You see that, Miss? quavered Mrs. Smithers. 'E knows where 'e's
been, and 'e knows where 'e ain't now.
Mrs. Smithers, said Dorothy, sternly, will you kindly fill up
that hole and come into the house and go to bed? I don't want to be
kept awake all night.
You don't need to be kept awake, Miss, said Mrs. Smithers, slowly
filling up the hole. The worst is 'ere already and wot's comin' is
comin' anyway, and besides, she added, as an afterthought, there
ain't a blessed one of 'em come 'ere at night since your uncle fixed
over the house.
For the first time in her life, Mrs. Carr fully comprehended the
sensations of a wild animal caught in a trap. In her present painful
predicament, she was absolutely helpless, and she realised it. It was
Harlan's house, as he had said, but so powerful and penetrating was the
personality of the dead man that she felt as though it was still
largely the property of Uncle Ebeneezer.
The portrait in the parlour gave her no light upon the subject,
though she studied it earnestly. The face was that of an old man,
soured and embittered by what Life had brought him, who seemed now to
have a peculiarly malignant aspect. Dorothy fancied, in certain morbid
moments, that Uncle Ebeneezer, from some safe place, was keenly
relishing the whole situation.
Upon her soul, too, lay heavily that ancient Law of the House, which
demands unfailing courtesy to the stranger within our gates. Just why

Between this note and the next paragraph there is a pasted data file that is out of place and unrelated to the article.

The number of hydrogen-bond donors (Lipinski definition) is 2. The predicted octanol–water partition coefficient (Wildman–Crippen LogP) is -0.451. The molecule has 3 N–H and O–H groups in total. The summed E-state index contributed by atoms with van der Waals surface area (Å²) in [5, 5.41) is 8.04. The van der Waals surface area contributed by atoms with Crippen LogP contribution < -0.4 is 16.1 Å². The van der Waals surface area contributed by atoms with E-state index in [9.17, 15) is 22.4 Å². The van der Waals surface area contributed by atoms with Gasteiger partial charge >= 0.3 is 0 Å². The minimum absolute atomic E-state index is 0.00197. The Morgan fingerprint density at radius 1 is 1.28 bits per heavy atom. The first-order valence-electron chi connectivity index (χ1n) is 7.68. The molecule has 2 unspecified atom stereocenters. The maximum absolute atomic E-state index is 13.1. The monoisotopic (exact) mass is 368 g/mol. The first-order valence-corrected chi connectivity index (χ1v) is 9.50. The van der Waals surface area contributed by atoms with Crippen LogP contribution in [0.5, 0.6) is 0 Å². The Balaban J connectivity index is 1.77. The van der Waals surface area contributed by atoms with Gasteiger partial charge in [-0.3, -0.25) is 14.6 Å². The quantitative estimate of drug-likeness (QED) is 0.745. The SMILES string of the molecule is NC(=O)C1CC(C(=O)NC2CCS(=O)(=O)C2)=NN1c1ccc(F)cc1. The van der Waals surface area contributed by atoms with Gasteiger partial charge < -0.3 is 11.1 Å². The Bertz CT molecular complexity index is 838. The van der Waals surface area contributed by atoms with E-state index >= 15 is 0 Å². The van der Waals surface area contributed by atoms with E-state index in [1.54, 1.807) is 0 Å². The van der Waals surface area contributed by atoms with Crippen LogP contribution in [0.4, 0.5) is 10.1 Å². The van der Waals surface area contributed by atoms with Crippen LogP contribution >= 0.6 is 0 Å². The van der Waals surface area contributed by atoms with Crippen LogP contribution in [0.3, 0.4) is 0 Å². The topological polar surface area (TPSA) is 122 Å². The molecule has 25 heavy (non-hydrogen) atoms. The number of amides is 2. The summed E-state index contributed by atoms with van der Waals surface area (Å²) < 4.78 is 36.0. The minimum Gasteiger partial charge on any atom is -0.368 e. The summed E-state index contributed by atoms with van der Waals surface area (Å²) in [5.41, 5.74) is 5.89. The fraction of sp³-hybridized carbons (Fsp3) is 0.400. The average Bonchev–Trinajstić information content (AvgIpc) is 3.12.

the eating of our bread and salt by some undesired guest should exert
any particular charm of immunity, has long been an open question, but
the Law remains.
She felt, dimly, that the end was not yetthat still other
strangers were coming to the Jack-o'-Lantern for indefinite periods.
She saw, now, why wing after wing had been added to the house, but
could not understand the odd arrangement of the front windows. Through
some inner sense of loyalty to Uncle Ebeneezer, she forebore to
question either Mrs. Smithers or Dicktwo people who could probably
have given her some light on the subject. She had gathered, however,
from hints dropped here and there, as well as from the overpowering
evidence of recent events, that a horde of relatives swarmed each
Summer at the queer house on the hilltop and remained until late
Harlan said nothing, and nowadays Dorothy saw very little of him.
Most of the time he was at work in the library, or else taking long,
solitary rambles through the surrounding country. At meals he was moody
and taciturn, his book obliterating all else from his mind.
He doubtless knew, subconsciously, that his house was disturbed by
alien elements, but he dwelt too securely in the upper regions to be
troubled by the obvious fact. Once in the library, with every door
securely bolted, he could afford to laugh at the tumult outside, if,